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Prem Solanki and Yoed Rabin of Carnegie Mellon University’s Biothermal Technology Laboratory have developed a new way of modeling the solidification of fluids in confined volumes, with applications to organ and tissue preservation.

Cryogenics is the study, production, and use of cold temperatures. Cryopreservation is the study and practice of storing biomaterials at low temperatures. The field is almost 70 years old. Practical applications of cryopreservation include the preservation of stem cells, sperm cells, embryos, corneas, pancreatic islets, and other biomaterials. Cryopreservation is also used for biobanking plant seeds and tissues.

The potential of cryopreservation is enormous. Today, research on cryopreservation focuses on preserving whole organs for long-term storage and viability, the success of which can be a major medical advancement. Currently, organs like the heart, liver, and pancreas can survive for a few hours outside the body. Cryopreservation has the potential to extend this time limit to several days or even longer. “Ideally, we would like to preserve the organs for an indefinite period of time so that we have an organ bank from which we can solve a number of problems, including having a constant availability of organs and tissues on demand for transplantation,” says Solanki, a postdoctoral researcher in mechanical engineering.

A chart showing density, pressure, and temperature

Source: Biothermal Technology Laboratory, Carnegie Mellon University

Density of water within the range of pressures and temperatures that the researchers investigated.

The field of cryopreservation moves at a glacial pace as the process comes with numerous challenges. When organic tissue freezes in uncontrolled conditions, it tends to die. The frozen region of the tissue stops receiving oxygen-rich blood, which quickly deteriorates tissue due to ischemic injury, an injury caused by lack of blood flow. At the microscopic level, ice crystal formation can burst apart cells, and at the macroscopic level, thermal stress can break blood vessels, both of which make the tissue unviable when thawed. To counter this, scientists replace the water in the tissues with a solution similar to antifreeze, known as “cryoprotective agents” (CPAs), allowing the tissue to be cooled below freezing without ice crystals forming. However, the ingredients in CPAs are often toxic to the organic tissue, requiring very particular concentrations of these ingredients in the solutions.

An alternative to the problem of ice formation is isochoric cryopreservation, freezing the tissue while maintaining a constant volume inside the chamber. “The idea of isochoric preservation is that you allow some ice formation such that the tissue specimen is preserved in the liquid part of the solution,” says Solanki. Ice formation occurs near the walls of the container, with the delicate tissue safely stored in the center. The solution expands in volume, but the rigid walls of the preservation chamber stop it. The only other option for the solution is to increase pressure, which reduces the temperature at which the solution freezes. This allows the tissue to be stored at below-freezing temperatures while still suspended in a liquid solution.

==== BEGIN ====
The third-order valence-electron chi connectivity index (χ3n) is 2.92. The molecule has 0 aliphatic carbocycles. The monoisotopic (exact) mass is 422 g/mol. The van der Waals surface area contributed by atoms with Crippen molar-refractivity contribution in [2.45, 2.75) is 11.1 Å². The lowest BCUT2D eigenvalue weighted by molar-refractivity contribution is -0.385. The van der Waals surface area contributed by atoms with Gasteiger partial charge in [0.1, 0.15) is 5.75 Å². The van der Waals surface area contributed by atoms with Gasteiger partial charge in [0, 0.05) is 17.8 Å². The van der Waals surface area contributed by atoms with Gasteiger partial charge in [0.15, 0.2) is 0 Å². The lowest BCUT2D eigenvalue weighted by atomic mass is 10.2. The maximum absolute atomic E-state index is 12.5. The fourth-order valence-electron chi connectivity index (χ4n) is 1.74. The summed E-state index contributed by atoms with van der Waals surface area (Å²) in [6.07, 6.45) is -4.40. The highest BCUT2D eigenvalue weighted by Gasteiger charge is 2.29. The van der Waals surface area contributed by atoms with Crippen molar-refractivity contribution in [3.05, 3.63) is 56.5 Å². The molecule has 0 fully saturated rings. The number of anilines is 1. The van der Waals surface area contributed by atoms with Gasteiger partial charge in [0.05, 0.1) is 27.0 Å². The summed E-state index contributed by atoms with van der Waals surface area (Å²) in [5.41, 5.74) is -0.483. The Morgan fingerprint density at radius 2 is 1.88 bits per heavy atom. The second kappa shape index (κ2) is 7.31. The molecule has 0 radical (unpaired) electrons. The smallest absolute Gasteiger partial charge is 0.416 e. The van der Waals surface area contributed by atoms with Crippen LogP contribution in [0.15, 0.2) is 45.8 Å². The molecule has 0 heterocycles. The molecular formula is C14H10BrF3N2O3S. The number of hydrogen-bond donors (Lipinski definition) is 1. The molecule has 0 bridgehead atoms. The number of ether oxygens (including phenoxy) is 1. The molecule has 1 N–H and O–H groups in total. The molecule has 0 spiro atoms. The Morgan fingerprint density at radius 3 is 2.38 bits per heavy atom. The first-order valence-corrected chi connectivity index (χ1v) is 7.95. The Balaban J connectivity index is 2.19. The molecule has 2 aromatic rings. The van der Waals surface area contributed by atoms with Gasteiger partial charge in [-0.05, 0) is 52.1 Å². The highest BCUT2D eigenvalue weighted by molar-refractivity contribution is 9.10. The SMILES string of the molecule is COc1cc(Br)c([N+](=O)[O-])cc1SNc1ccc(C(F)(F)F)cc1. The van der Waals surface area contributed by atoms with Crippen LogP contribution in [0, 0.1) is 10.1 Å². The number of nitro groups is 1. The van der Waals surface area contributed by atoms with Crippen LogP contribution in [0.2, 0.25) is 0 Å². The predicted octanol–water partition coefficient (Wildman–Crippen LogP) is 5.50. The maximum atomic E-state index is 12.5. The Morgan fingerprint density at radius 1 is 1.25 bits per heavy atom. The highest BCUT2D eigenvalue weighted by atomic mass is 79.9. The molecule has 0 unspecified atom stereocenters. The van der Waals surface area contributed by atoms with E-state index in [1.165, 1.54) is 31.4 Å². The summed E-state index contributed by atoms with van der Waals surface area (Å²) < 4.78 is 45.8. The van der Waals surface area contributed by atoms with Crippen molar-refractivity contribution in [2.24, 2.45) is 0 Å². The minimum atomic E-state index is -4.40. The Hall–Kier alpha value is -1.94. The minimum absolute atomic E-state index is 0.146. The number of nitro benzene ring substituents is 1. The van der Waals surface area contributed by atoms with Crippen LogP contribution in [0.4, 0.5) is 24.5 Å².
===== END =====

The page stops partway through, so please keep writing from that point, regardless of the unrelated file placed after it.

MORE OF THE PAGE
Isochoric preservation is what Solanki and Rabin, a professor of mechanical engineering, are studying. While isochoric preservation looks promising for the future of cryopreservation, it is currently extremely difficult to model mathematically. Ice behaves very differently from liquid water, and it is difficult to determine where ice will form in a system and how those “freezing fronts” interact with liquid water. The team’s latest research proposes a new method to model the isochoric cooling process that treats the frozen and non-frozen parts as one continuous pseudo-viscoelastic fluid.

This work focuses entirely on calculating these fluid behaviors in a system of pure water. This is very useful as a proof-of-concept. However, cryopreservation requires CPAs that behave radically different from water, especially when cooled below freezing temperatures. Some of these CPAs are unique to the field of cryopreservation. Because of this, their material properties have yet to be experimentally measured for use in computer models.

We are one of the very few engineering labs working in this domain.

Prem Solanki, Postdoctoral researcher and Ph.D. alumnus, Mechanical Engineering

“We are in the process of getting a lot of data from our collaborators,” explains Solanki. “We are one of the very few engineering labs working in this domain. So one of the big tasks we have in our lab is finding the material properties of these chemicals.” The team has already measured some of these material properties and recently published a paper supplying a database for the temperature-dependent densities and thermal expansion coefficients of some of these CPAs.

For now, cryopreservation has only been successful on very small tissue, such as embryos and stem cells. “When it comes to bigger specimens, there are still some challenges to face,” says Solanki. The largest pieces of tissue we have successfully preserved have been human blood vessels and there is research being conducted on preserving entire human ovaries. Solanki notes that we still need extensive research before we are able to preserve entire limbs and organs, but he is optimistic about the future of the field.